SF 615 is the Justice System Budget bill that appropriates $579,014,608 from the state’s general fund for FY20. That is $8,203,423 over estimated FY19 ($570,811,185), a 1.4% increase. However, note that most departments and agencies did not receive any proposed increase in the bill.
Justice System departments and agencies include:
- Attorney General’s Office, including Victim Assistance Grants and Legal Services Poverty Grants
- Civil Rights Commission
- Department of Corrections and Community Based Corrections
- Division of Criminal and Juvenile Justice Planning of the Department of Human Rights
- Public Defender Office, which includes Indigent Defense
- Iowa Law Enforcement Academy
- Board of Parole
- Department of Public Defense (Iowa National Guard)
- Department of Public Safety, including Iowa State Patrol and other divisions
- Homeland Security and Emergency Management
FY19 Supplemental Appropriations in this bill:
- $2.5 million for indigent defense
- $295,982 for the Iowa Law Enforcement Academy for relocation expenses
- Legal Services Poverty Grants – increase of $160,000
- Department of Corrections – increase of $2,173,963
- Central office: $316,515
- Ft. Madison – Iowa State Penitentiary: $400,000
- Iowa Medical and Classification Center (also known as Oakdale but actually in Coralville): $565,764 for pharmaceuticals
- Newton Correctional Facility: $65,938
- Community Based Corrections District 1 –(Northeast Iowa): $125,090 for a community treatment coordinator
- CBC District 2 (North Central Iowa): $70,351 for a community treatment coordinator
- CBC District 3 (Northwest Iowa ): $70,351 fora community treatment coordinator
- CBC District 4 (Southwest Iowa): $70,351 for a community treatment coordinator
- CBC District 5 (Polk County, surrounding counties and south central counties): $140,702 for two community treatment coordinator FTEs
- CBC District 7 (Eastern Iowa, including Scott County): $70,351 for a community treatment coordinator
- CBC District 8 (Southeast Iowa): $278,550 for community treatment coordinator and two probation and parole officer FTE positions previously funded by a grant.
- Criminal and Juvenile Justice Planning receives a new, separate line item of $140,000 for “a single grant to a program located in a city with a higher than average juvenile crime rate as determined by CJJP with a population greater than 80,000.”
- Iowa Law Enforcement Academy: increase of $729,460 for relocation expenses while the current Academy building is renovated or replaced.
- Public Defender: $100,000
- Indigent Defense: $1.6 million
- Department of Public Safety: increase of $3.4 million
- Division of Criminal Investigation: $1 million
- Crime Lab: $50,000
- Narcotics Enforcement: $200,000
- Undercover Funds: $50,000
- Iowa State Patrol: $2 million and 15 FTEs
- Firefighter training: $50,000
- Office to Combat Human Trafficking: $50,000
New language and language changes in the bill:
- Contingent upon passage of SF 366, the sports gambling bill, SSB 1255 appropriates an additional $300,000 from the Gaming Enforcement Fund and authorizes three FTEs. This fund is not comprised of general fund monies, but includes monies deposited by the gaming industry to pay all costs for gaming enforcement officers at facilities throughout the state.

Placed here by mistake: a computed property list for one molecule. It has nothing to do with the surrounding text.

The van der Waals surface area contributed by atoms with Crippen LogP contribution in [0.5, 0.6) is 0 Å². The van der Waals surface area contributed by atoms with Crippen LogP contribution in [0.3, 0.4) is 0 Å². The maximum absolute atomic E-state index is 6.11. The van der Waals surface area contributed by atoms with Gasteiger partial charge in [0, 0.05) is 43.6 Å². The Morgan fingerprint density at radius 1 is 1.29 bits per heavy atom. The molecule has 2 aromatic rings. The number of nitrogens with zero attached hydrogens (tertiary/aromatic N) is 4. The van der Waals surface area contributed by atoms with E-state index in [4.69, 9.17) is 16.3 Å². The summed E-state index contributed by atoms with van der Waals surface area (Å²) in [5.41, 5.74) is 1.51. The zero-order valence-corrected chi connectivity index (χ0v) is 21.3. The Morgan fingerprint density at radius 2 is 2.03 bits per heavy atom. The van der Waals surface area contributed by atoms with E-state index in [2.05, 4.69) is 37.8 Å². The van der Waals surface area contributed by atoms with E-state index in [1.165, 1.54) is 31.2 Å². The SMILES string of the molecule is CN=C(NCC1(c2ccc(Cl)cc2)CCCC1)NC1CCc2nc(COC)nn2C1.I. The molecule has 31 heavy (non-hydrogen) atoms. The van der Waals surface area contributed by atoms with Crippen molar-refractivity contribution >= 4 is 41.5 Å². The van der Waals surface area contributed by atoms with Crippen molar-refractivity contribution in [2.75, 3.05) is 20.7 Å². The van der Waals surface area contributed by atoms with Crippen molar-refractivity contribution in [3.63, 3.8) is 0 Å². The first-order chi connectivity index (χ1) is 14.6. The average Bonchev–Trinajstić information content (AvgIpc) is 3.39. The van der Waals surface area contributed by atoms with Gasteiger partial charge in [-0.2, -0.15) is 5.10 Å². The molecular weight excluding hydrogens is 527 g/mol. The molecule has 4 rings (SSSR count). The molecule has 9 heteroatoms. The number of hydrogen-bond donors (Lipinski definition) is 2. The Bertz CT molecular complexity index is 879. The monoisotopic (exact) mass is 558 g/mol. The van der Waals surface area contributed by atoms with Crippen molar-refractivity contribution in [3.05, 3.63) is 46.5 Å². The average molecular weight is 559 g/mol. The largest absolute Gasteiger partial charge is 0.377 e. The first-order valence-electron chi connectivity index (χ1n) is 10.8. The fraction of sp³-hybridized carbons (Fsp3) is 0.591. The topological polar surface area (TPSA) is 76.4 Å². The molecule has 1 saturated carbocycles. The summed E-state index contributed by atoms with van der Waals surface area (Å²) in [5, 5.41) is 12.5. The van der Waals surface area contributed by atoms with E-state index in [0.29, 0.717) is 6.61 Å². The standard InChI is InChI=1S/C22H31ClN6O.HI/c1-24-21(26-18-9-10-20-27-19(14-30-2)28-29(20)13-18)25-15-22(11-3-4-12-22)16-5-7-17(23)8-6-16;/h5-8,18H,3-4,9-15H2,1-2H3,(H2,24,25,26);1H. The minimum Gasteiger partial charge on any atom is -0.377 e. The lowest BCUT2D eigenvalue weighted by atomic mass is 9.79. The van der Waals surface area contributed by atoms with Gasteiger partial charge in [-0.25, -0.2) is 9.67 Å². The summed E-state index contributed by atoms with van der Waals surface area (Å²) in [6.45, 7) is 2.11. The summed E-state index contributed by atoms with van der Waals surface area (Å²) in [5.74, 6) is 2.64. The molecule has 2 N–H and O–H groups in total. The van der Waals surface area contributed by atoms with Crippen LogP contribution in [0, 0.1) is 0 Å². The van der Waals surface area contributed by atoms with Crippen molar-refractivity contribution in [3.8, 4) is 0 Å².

- Requires the Attorney General to report all money settlement awards and court money awards made to the state. The AG must report which funds are designated to receive the moneys and under what legal authority the designation is being made.
- Sets up a fire service training revolving fund under the control of the Department of Public Safety. These monies come from fees paid for fire service training classes. Iowa State University previously did the accounting, etc., relating to fees, but they informed the state in the fall that they would no longer do it for the Fire Service Training Bureau.
- Authorizes the Department of Corrections to use any FY19 appropriations to resolve a settlement agreement with Iowa OSHA relating to inadequate communication devices for staff at the Iowa State Penitentiary. It is imperative that staff be able to communicate when there are attacks and other issues at the prison.
- Allows the Public Defender Indigent Defense Division to continue its pilot project allowing indigent persons to choose an eligible attorney to represent them. The pilot project is limited to four counties.
[4/4: 14-7 (Yes: Republicans, Lykam)]
SF 616 is the FY20 Judicial Branch budget. The bill appropriates $184,224,293, which is $1.9 million less than what the Judicial Branch requested.
Increase $ 3,551,496
Percentage Increase 1.96%
- Requires the clerks of court offices to operate in all 99 counties and be accessible to the public as much as reasonably possible. However, at a minimum, clerks’ offices must be open to the public for at least the same hours as other county offices in the county and if county offices have differing hours, the clerk’s office must be open “consistent with the county office that is open the greatest number of hours.”
- Establishes annual salary rates for all judicial officers and makes salaries provided for in this section paid from funds allocated to the Judicial Branch from the salary adjustment fund, but if that isn’t sufficient, from funds appropriated in this bill. These salaries represent an approximate 2% salary increase for judicial officers.
- Removes the enhanced court collections fund and court technology and modernization fund language that was in previous budget bills. There is language relating to these funds in SF 457.
- Removes language which says any pass-through budget request from the Judicial Branch will be reduced by any amount of salary increases for judicial officers.
[4/4: 13-8, party-line]
SF 609 – Agriculture and Natural Resources Budget
SF 609 is the FY20 budget for the Department of Agriculture (IDALS) and the Department of Natural Resources (DNR).
FY19 Appropriation $39.4 million
FY20 Appropriation $40.0 million
Percent Increase 1.5 percent
Significant Funding Increases
Department of Agriculture and Land Stewardship (IDALS)
- There is a $304,000 increase for IDALS operations in the Senate Republican’s proposed Agriculture & Natural Resources budget over FY19 appropriations. This provides funding to establish the industrial hemp program in IDALS and implement the Iowa Hemp Act (SF 599/HF 733).
- There is a conditional transfer of $200,000 from the general appropriation to IDALS to the Veterinary Diagnostic Laboratory at ISU. The transfer will occur if SF 601 or successor legislation is signed into law. SF 601 would establish a new pesticide fees fund under the control of IDALS. Currently, pesticide fees are deposited into the general fund and appropriated by the legislature. By depositing the fees directly into a fund under IDALS, they will have direct access to the pesticide fee revenues. Because the current fees do not directly flow to the department, it is anticipated that IDALS will have more funds available when pesticide fees are directly assigned to the department. The conditional transfer will provide more funding to the Veterinary Diagnostic Laboratory without reducing overall funding for IDALS.